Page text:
The Pitch: Kurt Wimmer’s 2023 entry within the long-running Kids of the Corn franchise, the eleventh(!!) movie in a collection that began as an easy, modestly tense adaptation of a Stephen King quick story earlier than spinning additional and additional into direct-to-video oblivion, is much less latest than you’d assume. You see, Wimmer’s model was really shot earlier than the pandemic and launched in 2020 to a couple check audiences in Sarasota, Florida as a seasonal Halloween deal with. Then it was promptly shelved till it may get pleasure from a short theatrical window and immediate offloading to Shudder.
Watching Kids of the Corn (2020/2023) now, it’s no marvel they had been shy about placing this factor in entrance of an viewers: Even inside the auspices of a not-terribly-inspiring horror franchise, Wimmer’s take is a boring, repetitive, meaningless slog that carries solely superficial similarities to the very story that shares its title.
There’s the rundown city in rural Nebraska, the coterie of craven kiddies who take the city for themselves, the whispered instructions from a mysterious entity within the cornfields. That’s about it. Ostensibly, it’s a sorta-prequel to the unique movie, depicting a bloodbath at an orphanage that leaves many children lifeless, save for little Eden (The Handmaid’s Story‘s Kate Moyer), emotionally scarred from the expertise and listening to voices from…. one thing out within the cornfield.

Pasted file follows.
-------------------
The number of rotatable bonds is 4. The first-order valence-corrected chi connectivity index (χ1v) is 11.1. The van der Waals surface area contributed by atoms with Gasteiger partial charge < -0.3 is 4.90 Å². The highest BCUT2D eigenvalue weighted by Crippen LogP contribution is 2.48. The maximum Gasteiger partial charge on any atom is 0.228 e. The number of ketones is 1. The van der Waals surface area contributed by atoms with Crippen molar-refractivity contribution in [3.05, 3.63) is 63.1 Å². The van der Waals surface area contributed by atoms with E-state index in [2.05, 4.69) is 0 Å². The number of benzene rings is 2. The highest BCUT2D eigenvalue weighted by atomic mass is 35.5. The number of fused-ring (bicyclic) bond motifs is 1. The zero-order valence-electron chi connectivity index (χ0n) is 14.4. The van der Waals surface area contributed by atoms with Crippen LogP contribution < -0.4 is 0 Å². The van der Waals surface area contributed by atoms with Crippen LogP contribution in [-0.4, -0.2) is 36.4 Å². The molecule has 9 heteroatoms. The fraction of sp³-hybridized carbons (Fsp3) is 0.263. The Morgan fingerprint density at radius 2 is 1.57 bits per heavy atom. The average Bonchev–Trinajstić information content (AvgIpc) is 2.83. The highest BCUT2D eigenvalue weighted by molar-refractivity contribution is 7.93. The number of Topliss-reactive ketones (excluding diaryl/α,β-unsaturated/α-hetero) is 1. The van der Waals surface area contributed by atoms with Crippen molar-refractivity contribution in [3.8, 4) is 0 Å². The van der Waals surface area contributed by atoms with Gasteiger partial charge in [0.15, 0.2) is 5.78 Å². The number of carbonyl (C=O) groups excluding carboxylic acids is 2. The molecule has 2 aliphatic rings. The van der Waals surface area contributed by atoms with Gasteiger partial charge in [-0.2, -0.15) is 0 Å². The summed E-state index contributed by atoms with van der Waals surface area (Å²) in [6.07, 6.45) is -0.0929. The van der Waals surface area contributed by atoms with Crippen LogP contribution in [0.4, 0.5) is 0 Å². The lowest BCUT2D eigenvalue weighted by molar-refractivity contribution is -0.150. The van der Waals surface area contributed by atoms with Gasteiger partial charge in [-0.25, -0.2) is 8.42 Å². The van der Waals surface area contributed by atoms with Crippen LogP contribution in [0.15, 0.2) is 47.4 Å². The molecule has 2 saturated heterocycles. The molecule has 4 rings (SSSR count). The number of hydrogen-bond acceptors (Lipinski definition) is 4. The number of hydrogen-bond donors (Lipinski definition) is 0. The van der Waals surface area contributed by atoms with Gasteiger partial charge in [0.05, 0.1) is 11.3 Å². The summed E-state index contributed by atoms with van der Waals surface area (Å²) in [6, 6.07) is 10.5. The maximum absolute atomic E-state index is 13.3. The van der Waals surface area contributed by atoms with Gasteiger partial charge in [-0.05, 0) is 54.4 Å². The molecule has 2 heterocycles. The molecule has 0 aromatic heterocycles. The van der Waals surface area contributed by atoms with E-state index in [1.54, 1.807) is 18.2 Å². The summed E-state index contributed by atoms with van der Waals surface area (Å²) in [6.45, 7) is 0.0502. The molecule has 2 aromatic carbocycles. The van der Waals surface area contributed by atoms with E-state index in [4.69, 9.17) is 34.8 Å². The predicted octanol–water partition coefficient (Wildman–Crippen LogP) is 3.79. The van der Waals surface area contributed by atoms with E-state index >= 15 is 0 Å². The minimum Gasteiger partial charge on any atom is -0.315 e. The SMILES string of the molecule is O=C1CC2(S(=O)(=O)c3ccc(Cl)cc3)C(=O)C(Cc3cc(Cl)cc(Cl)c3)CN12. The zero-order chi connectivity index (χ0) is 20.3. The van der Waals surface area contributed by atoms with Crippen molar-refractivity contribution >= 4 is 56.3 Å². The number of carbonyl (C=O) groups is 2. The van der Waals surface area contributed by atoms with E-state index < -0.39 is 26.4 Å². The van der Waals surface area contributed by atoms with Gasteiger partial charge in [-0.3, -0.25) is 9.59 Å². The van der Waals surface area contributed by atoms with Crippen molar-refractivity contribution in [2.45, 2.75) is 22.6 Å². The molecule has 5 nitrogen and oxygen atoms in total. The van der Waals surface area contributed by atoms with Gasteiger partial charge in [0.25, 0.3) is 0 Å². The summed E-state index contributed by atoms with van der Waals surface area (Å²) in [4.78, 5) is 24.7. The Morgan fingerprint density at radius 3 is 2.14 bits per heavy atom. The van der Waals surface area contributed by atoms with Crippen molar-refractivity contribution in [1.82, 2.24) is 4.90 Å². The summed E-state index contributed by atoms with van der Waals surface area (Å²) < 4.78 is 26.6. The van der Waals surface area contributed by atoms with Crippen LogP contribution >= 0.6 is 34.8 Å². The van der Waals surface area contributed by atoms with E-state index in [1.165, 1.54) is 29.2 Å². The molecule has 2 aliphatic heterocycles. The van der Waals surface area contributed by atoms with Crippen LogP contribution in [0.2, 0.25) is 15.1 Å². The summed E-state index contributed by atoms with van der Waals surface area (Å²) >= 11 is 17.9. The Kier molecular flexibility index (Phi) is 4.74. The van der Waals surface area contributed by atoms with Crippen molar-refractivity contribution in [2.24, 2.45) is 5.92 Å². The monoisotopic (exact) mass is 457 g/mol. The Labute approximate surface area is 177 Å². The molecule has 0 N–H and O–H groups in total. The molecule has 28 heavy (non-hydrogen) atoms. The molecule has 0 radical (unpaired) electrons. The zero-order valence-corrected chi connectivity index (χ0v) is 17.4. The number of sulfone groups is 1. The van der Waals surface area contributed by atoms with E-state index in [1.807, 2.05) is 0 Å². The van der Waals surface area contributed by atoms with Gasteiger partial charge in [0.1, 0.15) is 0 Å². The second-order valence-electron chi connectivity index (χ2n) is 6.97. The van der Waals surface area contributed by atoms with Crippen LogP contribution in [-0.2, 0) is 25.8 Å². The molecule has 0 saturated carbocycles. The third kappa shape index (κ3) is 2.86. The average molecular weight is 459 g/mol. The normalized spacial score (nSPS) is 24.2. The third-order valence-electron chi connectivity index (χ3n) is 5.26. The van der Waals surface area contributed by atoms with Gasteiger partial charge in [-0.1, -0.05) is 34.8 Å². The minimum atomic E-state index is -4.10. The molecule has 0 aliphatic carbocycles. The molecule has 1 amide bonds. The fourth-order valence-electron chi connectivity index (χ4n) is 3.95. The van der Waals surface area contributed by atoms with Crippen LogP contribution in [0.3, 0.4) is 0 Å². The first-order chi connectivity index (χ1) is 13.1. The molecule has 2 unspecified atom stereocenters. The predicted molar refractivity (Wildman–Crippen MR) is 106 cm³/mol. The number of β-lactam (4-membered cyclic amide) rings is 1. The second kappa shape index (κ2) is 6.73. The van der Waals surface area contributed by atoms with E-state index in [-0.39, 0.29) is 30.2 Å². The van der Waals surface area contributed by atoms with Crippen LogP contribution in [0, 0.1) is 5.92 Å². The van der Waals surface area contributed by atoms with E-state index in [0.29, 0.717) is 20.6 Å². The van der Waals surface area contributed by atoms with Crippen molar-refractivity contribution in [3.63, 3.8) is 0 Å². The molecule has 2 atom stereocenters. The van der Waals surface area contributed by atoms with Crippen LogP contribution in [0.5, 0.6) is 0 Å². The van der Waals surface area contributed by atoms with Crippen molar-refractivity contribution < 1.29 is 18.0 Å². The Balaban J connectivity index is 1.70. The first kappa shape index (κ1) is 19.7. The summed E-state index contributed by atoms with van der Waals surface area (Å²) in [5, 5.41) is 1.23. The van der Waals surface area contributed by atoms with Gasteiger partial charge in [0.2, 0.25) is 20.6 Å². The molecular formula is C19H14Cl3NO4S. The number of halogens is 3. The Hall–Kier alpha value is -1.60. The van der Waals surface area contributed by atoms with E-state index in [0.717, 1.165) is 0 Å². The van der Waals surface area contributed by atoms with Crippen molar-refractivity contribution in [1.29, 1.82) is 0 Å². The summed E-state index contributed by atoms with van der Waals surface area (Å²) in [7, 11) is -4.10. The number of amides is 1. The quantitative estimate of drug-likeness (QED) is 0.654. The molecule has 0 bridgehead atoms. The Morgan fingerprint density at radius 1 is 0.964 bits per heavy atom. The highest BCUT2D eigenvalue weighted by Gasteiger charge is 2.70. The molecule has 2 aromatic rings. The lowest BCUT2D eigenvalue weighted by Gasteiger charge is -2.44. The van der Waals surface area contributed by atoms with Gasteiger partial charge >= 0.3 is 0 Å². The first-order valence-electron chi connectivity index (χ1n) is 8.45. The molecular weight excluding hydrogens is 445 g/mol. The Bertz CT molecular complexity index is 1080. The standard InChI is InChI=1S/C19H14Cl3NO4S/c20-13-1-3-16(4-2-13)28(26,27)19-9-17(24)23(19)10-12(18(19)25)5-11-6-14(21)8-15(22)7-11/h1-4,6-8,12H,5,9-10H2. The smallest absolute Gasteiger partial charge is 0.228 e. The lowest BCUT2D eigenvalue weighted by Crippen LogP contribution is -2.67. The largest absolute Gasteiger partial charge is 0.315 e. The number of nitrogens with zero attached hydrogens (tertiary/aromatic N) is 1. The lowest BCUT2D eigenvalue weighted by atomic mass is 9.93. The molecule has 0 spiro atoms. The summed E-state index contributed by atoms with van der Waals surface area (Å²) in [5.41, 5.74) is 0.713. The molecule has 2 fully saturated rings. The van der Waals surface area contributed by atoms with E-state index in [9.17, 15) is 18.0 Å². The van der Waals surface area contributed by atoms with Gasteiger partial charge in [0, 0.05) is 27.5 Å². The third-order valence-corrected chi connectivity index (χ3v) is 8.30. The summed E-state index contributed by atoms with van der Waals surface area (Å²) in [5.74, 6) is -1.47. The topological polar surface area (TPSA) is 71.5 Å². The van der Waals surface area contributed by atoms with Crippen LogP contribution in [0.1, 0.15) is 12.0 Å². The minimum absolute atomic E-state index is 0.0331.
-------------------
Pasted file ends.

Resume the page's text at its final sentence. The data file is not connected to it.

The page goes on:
Additionally, the crops are dying because of the adults’ complacency, with no new world for his or her kids to inherit. It’s the sort of factor that’ll make you collect your fellow tots and go on a murderous rampage in opposition to all of the grownups within the city, with solely a spunky 17-year-old activist named Bo (Elena Kampouris) to cease you.
Subject of Screams: Aside from that opening sequence, which is decently harrowing in a mid-aughts Texas Chainsaw sort of means, there’s little or no about Wimmer’s tackle the fabric that evokes a lot past boredom and the occasional unintentional giggle. The script is a large number, greedy at some intermittent social commentary it may possibly’t efficiently decide to: moderately than the cosmic horror of the King model, this take is all about GMOs killing the crops and the feuding factions who need to both preserve the corn alive or burn it down so the dying city can get these scrumptious authorities subsidies.
The primary half of the movie is all about this provincial battle, scene after scene of actors braving a few of the clunkiest expository dialogue uttered in a movie this decade (poor Callan Mulvey and Bruce Spense are significantly wasted as Bo’s dad and the city preacher, respectively) on the town halls and cornfields.